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AM News Brief: Stimulus Debit Cards, Sonic Boom & Investigating Police Officers

IRS Debit Card EC.png
Elaine Clark
That Visa debit card some Utahns have already gotten in the mail from the U.S. Treasury is real. This story and more in the Wednesday morning news brief.

Wednesday morning, January 27, 2021


Investigating Police Officers

Right now, a Utah police officer under investigation by their current employer can move to another department without them knowing about it. A bill passed by a state legislative committee Tuesday aims to change that. Former Utah Rep. Lee Perry, a retired highway patrol officer, said the bill will help keep police accountable. “There’s nothing that good policemen hate worse than a bad police officer,” he said. “We’re our biggest advocates to remove those who shouldn’t be in the profession.” The bill would require law enforcement agencies to report misconduct allegations to the state’s Peace Officer Standards and Training division, or POST. It would also require the investigation to be completed. The legislation passed the Senate committee unanimously and now goes to the full Senate. — Emily Means

Contraception For Inmates

Some Utah lawmakers are pushing for a bill that would provide contraceptives to inmates. Rep. Rosemary Lesser, D-Ogden, a retired gynecologist, said cutting contraceptives out of medical care in jails was an oversight. “There are many conditions that are treated with contraceptives,” Lesser said. “Either intrauterine devices or birth control pills to solve, for instance, things like heavy bleeding and so forth that the prisoners may have as a medical condition that needs to be treated.” This marked the third year this bill has been introduced and passed through committee. It now moves to the full House chamber. — Ivana Martinez

House Votes To Eliminate Concealed Carry Permit

A large majority of the Utah House voted Tuesday in favor of less restrictions on carrying concealed weapons. The bill would drop the requirement for a permit, which includes taking a class and passing a background check before adults can carry a concealed gun in public. Rep. Merrill Nelson, R-Grantsville, was among those who offered bipartisan resistance to the bill. He said it would bring Utah one step closer to the Wild West. The proposal now heads to the Senate. — Associated Press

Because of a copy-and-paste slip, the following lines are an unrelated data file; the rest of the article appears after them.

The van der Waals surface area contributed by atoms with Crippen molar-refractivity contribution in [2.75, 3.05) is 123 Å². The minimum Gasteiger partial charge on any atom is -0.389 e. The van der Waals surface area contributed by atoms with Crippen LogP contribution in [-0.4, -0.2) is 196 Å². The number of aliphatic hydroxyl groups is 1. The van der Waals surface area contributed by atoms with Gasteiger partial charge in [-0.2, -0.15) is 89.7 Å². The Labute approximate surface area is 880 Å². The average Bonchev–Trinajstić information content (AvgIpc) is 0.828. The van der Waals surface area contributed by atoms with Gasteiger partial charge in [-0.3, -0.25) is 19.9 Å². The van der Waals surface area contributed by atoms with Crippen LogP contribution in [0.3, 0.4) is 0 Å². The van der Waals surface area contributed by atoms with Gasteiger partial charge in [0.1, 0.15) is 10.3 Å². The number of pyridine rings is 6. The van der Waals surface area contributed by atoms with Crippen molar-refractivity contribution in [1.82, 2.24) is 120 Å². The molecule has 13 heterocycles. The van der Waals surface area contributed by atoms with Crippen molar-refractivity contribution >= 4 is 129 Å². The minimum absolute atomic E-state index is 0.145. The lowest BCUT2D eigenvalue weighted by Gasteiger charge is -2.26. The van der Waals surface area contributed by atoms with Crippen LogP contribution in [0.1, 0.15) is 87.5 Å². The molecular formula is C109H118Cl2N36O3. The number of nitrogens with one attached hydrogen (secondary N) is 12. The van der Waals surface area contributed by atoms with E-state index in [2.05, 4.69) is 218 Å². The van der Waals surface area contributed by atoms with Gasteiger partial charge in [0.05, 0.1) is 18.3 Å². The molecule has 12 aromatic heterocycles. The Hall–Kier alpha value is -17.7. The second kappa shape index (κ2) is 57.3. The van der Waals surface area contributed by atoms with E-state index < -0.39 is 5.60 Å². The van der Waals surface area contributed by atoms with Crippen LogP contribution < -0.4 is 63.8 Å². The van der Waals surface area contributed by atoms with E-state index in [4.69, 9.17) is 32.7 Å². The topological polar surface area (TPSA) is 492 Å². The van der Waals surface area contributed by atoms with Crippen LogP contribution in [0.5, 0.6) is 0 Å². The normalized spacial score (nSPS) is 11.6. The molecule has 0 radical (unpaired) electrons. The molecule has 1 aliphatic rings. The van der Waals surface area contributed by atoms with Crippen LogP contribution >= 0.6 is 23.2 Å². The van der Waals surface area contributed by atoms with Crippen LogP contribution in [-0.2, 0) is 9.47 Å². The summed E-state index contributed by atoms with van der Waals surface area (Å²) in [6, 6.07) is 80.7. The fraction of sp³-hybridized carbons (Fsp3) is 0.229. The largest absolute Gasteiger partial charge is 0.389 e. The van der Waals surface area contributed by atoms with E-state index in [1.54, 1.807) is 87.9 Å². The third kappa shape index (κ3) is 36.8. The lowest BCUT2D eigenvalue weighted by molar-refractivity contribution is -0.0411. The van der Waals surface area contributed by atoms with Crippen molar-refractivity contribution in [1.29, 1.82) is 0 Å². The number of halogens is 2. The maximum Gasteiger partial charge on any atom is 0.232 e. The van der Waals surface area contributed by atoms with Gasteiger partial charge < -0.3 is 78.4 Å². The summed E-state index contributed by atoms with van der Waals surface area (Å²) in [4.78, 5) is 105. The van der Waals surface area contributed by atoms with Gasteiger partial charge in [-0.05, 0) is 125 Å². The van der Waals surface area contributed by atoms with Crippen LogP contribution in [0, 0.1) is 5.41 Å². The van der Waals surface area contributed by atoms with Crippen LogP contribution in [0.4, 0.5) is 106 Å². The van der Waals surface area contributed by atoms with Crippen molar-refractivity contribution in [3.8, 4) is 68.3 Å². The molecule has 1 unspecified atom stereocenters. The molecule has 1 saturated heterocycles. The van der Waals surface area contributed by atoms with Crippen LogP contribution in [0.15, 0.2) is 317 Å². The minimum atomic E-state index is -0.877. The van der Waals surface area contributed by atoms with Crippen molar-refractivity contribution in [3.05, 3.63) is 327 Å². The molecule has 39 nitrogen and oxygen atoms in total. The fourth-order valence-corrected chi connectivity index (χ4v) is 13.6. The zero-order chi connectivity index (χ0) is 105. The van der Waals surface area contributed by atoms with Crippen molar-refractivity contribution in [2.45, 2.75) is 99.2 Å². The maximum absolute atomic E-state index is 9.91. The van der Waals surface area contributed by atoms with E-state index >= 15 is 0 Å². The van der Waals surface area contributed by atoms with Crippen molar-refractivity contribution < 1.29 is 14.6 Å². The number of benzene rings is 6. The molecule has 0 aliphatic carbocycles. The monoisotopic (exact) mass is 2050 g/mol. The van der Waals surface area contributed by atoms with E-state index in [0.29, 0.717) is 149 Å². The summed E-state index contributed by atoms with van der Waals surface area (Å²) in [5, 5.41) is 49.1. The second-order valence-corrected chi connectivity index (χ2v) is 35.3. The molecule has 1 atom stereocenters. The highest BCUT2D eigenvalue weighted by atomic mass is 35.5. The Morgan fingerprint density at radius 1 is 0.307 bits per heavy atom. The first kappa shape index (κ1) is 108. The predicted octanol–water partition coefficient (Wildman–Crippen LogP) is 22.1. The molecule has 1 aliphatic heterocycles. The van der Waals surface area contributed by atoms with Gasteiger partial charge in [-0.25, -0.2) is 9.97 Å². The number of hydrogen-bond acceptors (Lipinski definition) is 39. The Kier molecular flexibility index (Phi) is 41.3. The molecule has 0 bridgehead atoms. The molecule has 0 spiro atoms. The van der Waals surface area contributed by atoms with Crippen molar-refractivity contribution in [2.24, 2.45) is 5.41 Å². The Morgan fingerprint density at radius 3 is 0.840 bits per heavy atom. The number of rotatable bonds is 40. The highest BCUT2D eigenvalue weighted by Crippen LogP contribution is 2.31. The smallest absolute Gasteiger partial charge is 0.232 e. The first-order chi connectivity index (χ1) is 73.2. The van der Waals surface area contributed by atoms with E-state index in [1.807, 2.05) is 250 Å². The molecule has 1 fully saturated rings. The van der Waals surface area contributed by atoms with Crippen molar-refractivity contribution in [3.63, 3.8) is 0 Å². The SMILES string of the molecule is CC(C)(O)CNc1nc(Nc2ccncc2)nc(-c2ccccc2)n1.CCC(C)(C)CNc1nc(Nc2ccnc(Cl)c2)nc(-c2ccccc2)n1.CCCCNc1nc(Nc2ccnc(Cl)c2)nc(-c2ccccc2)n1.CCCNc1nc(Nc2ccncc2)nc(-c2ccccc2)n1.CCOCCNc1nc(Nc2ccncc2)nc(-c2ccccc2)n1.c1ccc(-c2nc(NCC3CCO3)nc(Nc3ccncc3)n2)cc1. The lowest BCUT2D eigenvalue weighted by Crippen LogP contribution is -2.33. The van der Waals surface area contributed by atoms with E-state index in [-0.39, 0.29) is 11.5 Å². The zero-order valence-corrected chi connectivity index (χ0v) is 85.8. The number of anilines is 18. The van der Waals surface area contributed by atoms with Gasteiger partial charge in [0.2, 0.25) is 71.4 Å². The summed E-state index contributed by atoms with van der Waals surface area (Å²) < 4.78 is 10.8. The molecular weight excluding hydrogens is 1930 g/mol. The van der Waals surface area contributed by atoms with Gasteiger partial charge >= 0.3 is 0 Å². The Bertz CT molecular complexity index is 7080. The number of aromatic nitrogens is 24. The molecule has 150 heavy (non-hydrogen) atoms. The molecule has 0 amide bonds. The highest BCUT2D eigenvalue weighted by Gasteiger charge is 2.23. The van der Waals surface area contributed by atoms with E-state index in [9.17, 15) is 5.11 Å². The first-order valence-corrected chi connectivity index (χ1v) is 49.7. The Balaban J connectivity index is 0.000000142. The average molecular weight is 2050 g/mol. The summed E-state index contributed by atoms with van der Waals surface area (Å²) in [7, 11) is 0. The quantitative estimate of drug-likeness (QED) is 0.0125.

Northern Utah

State Of The City

Salt Lake City Mayor Erin Mendenhall gave her second State of the City address Tuesday. She reflected on the challenges of 2020 — from the earthquake in March to the wind storm in the fall and the impacts of the pandemic. But even though a lot has changed, Mendenhall stressed that life shouldn’t go back to how it was. She said Salt Lake City still grapples with housing affordability, air quality and managing growth. Mendenhall also addressed the city’s struggle with homelessness. She asked that community members “reset the rhetoric” around that issue. Read the full story. — Emily Means

Sonic Boom

Officials at Hill Air Force Base confirm a fighter jet caused a sonic boom Monday night. The boom was heard by thousands of Northern Utah residents. Micah Garbarino is a spokesman for the 388th Fighter Wing out of Hill. He said inversion conditions along the Wasatch Front allowed the sound wave to get trapped and spread more than 80 miles. — Bob Nelson


Stimulus Debit Cards Are Legit

That Visa debit card some Utahns have already gotten in the mail from the U.S. Treasury is real. Better Business Bureau officials said dozens are wondering whether these cards are legitimate or scams. But treasury officials said the cards are the fastest way to get the latest Economic Impact Payments out. So that's how the second round of payments is being distributed to some people. Others may have already received their payments by direct deposit to personal bank accounts or in the form of mailed checks. The treasury department has details at — Bob Nelson

Colorado Representative And The Three Percenters

Militia movements are under increasing scrutiny as alleged members are arrested for their reported involvement in the Capitol insurrection, including the “Three Percenters.” Mark Pitcavage, an extremism expert with the Anti-Defamation League, said the group has extreme ideology based on opposition to the government and conspiracy theories, and a long history of violence and criminal activity. He said militia members broke norms when they supported former President Donald Trump as a major party nominee, so it’s not surprising that elected officials who support Trump would also receive their support. Colorado Congresswoman Lauren Boebert is in a recent video with a man gifting her a custom pistol who appears to be wearing a Three Percenters patch. — Robyn Vincent, Mountain West News Bureau

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